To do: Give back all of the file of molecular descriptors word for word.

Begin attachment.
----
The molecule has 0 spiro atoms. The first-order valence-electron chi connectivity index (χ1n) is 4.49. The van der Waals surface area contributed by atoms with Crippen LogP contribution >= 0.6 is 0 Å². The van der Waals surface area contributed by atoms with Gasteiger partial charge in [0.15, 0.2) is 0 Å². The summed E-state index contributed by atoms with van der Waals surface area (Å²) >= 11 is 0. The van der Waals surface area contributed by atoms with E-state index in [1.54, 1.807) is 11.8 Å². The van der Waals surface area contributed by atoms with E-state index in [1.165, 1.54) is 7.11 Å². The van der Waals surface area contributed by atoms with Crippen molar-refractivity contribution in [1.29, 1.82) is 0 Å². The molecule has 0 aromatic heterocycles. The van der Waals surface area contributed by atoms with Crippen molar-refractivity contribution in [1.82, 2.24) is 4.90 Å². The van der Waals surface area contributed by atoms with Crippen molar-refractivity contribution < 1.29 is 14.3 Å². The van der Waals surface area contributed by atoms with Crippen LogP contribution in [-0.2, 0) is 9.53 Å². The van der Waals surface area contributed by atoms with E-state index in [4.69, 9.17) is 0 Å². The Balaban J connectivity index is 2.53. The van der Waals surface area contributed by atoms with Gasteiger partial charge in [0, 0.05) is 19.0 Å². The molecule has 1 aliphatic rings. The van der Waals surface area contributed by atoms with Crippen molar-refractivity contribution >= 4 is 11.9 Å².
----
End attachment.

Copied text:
The molecule has 0 spiro atoms. The first-order valence-electron chi connectivity index (χ1n) is 4.49. The van der Waals surface area contributed by atoms with Crippen LogP contribution >= 0.6 is 0 Å². The van der Waals surface area contributed by atoms with Gasteiger partial charge in [0.15, 0.2) is 0 Å². The summed E-state index contributed by atoms with van der Waals surface area (Å²) >= 11 is 0. The van der Waals surface area contributed by atoms with E-state index in [1.54, 1.807) is 11.8 Å². The van der Waals surface area contributed by atoms with E-state index in [1.165, 1.54) is 7.11 Å². The van der Waals surface area contributed by atoms with Crippen molar-refractivity contribution in [1.29, 1.82) is 0 Å². The molecule has 0 aromatic heterocycles. The van der Waals surface area contributed by atoms with Crippen molar-refractivity contribution in [1.82, 2.24) is 4.90 Å². The van der Waals surface area contributed by atoms with Crippen molar-refractivity contribution < 1.29 is 14.3 Å². The van der Waals surface area contributed by atoms with Crippen LogP contribution in [-0.2, 0) is 9.53 Å². The van der Waals surface area contributed by atoms with E-state index in [4.69, 9.17) is 0 Å². The Balaban J connectivity index is 2.53. The van der Waals surface area contributed by atoms with Gasteiger partial charge in [0, 0.05) is 19.0 Å². The molecule has 1 aliphatic rings. The van der Waals surface area contributed by atoms with Crippen molar-refractivity contribution >= 4 is 11.9 Å².